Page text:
Simplify COBRA Administration

Health insurance is among the most important benefits that any employer can offer their employees. By sponsoring a group health plan, you can help pave the way for employees and their families to manage their medical and health-related needs. And administering COBRA coverage after a qualifying event is part of this commitment.

Most employer-sponsored health plans must comply with 1974’s Employee Retirement Income Security Act (ERISA).

The law helped set standards that continue to protect employees today. And, a little more than a decade later, congress amended the act via the Consolidated Omnibus Budget Reconciliation Act (COBRA).

What is COBRA?

When employees are terminated, or when a family member loses coverage, they might be eligible to maintain coverage under a company’s group health plan for a limited time.

  • Typically, COBRA applies to private-sector employers that offer health plans, and have at least 20 employees for more than half of its business days in a calendar year.
  • COBRA also applies when state or local government agencies sponsor a health plan.
  • Other than termination, other qualifying events or circumstances include things like voluntary job loss, reduced hours, death, or divorce. 
  • It’s not mandatory for employees to say yes to COBRA. They can choose whether or not to continue their current group health benefits.
  • Individuals that choose to accept COBRA may have to pay as much as 102% of the cost of the plan.

What are the costs of COBRA non-compliance for employers?

COBRA non-compliance can leave you exposed to a number of fines and penalties, including things like IRS excise taxes, Department of Labor lawsuits, and ERISA fines.

A few specific penalties break down as follows:

  • $100 per beneficiary, and $200 per family for each day during a “non-compliance period,” per IRS code.  
  • $110 per day, per qualified beneficiary, for failure to provide required notices, per ERISA.
  • Legal fees, court costs, and medical claim payments incurred by a qualified beneficiary, also per ERISA.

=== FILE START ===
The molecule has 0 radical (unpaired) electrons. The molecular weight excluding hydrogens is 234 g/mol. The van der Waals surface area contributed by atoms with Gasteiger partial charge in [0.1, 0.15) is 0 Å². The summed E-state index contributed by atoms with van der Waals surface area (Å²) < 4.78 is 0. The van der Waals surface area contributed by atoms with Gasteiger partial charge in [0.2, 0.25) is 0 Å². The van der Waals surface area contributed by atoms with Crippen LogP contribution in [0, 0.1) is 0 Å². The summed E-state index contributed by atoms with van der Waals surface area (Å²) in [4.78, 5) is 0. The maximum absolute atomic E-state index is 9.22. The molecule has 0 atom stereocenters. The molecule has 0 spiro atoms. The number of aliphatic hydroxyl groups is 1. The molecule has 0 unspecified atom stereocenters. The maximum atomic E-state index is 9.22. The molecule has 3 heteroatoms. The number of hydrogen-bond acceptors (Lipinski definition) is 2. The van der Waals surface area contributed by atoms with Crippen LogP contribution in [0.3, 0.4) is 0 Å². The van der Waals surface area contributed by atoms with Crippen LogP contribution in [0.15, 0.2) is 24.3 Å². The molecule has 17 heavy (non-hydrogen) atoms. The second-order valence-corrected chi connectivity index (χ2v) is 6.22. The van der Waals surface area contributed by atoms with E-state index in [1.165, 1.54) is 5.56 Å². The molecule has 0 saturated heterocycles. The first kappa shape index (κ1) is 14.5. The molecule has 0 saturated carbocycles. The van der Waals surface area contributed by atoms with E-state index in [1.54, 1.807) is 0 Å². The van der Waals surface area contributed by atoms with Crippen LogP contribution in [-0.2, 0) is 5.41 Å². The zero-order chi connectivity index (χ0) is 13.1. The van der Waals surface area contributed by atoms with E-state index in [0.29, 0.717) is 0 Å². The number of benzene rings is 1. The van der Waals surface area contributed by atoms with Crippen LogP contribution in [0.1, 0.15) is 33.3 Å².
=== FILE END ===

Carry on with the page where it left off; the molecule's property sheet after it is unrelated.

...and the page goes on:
For any benefits administrator, it can be tricky to manage benefits for active employees. When you’re also keeping track of former employees, something that is already time consuming can become a major challenge—not to mention more stressful.

However, benefits administration software can help you cut back on the stress, and navigate various COBRA challenges.

When an employee loses coverage, deciding whether or not to elect COBRA can be daunting. Employers have challenges too. Benefits administration software such as BeneTrac can help simplify COBRA administration, especially when it comes to timing and communication. Request a demo, and learn more.

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Navigate COBRA administration and compliance

As with most federal laws, timing plays a big role in COBRA administration. The U.S. Department of Labor’s COBRA schedule is very specific:

  • The plan administrator has to notify all new enrollees on a health plan of their right to COBRA continuing coverage at the time of enrollment.
  • When an employee has a qualifying event, a company has 30 days to notify its plan administrator of the change in the employee’s status. If the employee’s family member experiences a qualifying event, it’s up to the employee or beneficiary to notify the administrator.
  • Once the employee, or beneficiary, receives a COBRA Election Notice from the plan administrator, they have 60 days from the date of the notice’s postmark to choose whether or not they want COBRA continuation coverage.
  • If the individual chooses COBRA, they must submit the forms back to the plan administrator.

It seems easy, right? Unfortunately, lawsuits related to COBRA happen frequently due to timing and clarity of communication.

Your benefits administration software can help you stay ahead of timing and communication.

Your software’s administrative tools can help you comply with the steps involved in setting up and administering COBRA, including:

  • Tracking terminations, and using this information to trigger when it’s time to set up COBRA.
  • Sending important notices to qualified employees.
  • Receiving and remitting payments you receive from participants.
  • Tracking COBRA completion dates.

Let individuals know about open enrollment.

The qualified individual could choose COBRA coverage for up to 36 months, depending on the qualifying event. That means they could go through one or two open enrollment periods.

  • Rely on your benefits administration software as you would when supporting your current employees. For instance, your software can send out alerts that open enrollment is approaching.
  • Communicate changes to the plan ahead of open enrollment.
  • Provide the convenience of a web-based, self-service solution through which individuals can access and update their personal information.  
  • Make it easy for individuals who choose COBRA coverage to find answers via online portals, chat features, or direct links to the plan’s carrier.

Offering COBRA coverage is an extension of how you take care of your employees, even after they’ve left the company. Your benefits administration software can provide the assistance you need in order to simplify the administrative steps.


In addition to COBRA, many states have laws that require health insurance continuation. BeneTrac can help you set up and administer your state and federal continuation programs, process participant payments, send notices, and access plan information. Contact a BeneTrac representative today to learn more.

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